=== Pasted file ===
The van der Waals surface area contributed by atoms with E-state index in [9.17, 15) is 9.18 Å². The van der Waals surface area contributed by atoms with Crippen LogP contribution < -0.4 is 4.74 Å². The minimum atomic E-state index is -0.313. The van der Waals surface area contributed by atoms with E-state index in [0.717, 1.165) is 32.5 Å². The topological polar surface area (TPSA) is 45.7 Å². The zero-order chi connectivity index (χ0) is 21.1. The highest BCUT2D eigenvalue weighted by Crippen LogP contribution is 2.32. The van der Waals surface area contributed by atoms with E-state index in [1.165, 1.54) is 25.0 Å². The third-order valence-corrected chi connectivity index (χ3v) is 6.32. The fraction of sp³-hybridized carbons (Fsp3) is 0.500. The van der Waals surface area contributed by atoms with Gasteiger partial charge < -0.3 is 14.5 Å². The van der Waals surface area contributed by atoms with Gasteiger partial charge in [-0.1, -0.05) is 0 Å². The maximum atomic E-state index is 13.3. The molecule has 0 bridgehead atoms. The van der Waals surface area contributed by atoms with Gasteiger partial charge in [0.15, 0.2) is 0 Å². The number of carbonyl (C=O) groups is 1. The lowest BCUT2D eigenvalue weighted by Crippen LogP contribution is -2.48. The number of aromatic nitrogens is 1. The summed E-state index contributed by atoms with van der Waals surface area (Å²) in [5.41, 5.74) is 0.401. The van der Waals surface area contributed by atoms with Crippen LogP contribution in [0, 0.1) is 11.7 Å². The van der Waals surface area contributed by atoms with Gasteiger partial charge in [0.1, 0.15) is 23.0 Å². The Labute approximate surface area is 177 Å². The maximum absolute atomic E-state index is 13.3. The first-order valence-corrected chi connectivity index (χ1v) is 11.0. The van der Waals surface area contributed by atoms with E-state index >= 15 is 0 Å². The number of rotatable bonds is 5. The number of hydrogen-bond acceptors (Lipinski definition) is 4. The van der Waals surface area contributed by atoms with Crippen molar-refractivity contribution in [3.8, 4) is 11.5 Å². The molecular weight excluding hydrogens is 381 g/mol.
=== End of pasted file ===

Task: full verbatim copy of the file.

The van der Waals surface area contributed by atoms with E-state index in [9.17, 15) is 9.18 Å². The van der Waals surface area contributed by atoms with Crippen LogP contribution < -0.4 is 4.74 Å². The minimum atomic E-state index is -0.313. The van der Waals surface area contributed by atoms with E-state index in [0.717, 1.165) is 32.5 Å². The topological polar surface area (TPSA) is 45.7 Å². The zero-order chi connectivity index (χ0) is 21.1. The highest BCUT2D eigenvalue weighted by Crippen LogP contribution is 2.32. The van der Waals surface area contributed by atoms with E-state index in [1.165, 1.54) is 25.0 Å². The third-order valence-corrected chi connectivity index (χ3v) is 6.32. The fraction of sp³-hybridized carbons (Fsp3) is 0.500. The van der Waals surface area contributed by atoms with Gasteiger partial charge < -0.3 is 14.5 Å². The van der Waals surface area contributed by atoms with Gasteiger partial charge in [-0.1, -0.05) is 0 Å². The maximum atomic E-state index is 13.3. The molecule has 0 bridgehead atoms. The van der Waals surface area contributed by atoms with Gasteiger partial charge in [0.15, 0.2) is 0 Å². The number of carbonyl (C=O) groups is 1. The lowest BCUT2D eigenvalue weighted by Crippen LogP contribution is -2.48. The number of aromatic nitrogens is 1. The summed E-state index contributed by atoms with van der Waals surface area (Å²) in [5.41, 5.74) is 0.401. The van der Waals surface area contributed by atoms with Crippen LogP contribution in [0, 0.1) is 11.7 Å². The van der Waals surface area contributed by atoms with Gasteiger partial charge in [0.1, 0.15) is 23.0 Å². The Labute approximate surface area is 177 Å². The maximum absolute atomic E-state index is 13.3. The first-order valence-corrected chi connectivity index (χ1v) is 11.0. The van der Waals surface area contributed by atoms with E-state index >= 15 is 0 Å². The number of rotatable bonds is 5. The number of hydrogen-bond acceptors (Lipinski definition) is 4. The van der Waals surface area contributed by atoms with Crippen molar-refractivity contribution in [3.8, 4) is 11.5 Å². The molecular weight excluding hydrogens is 381 g/mol.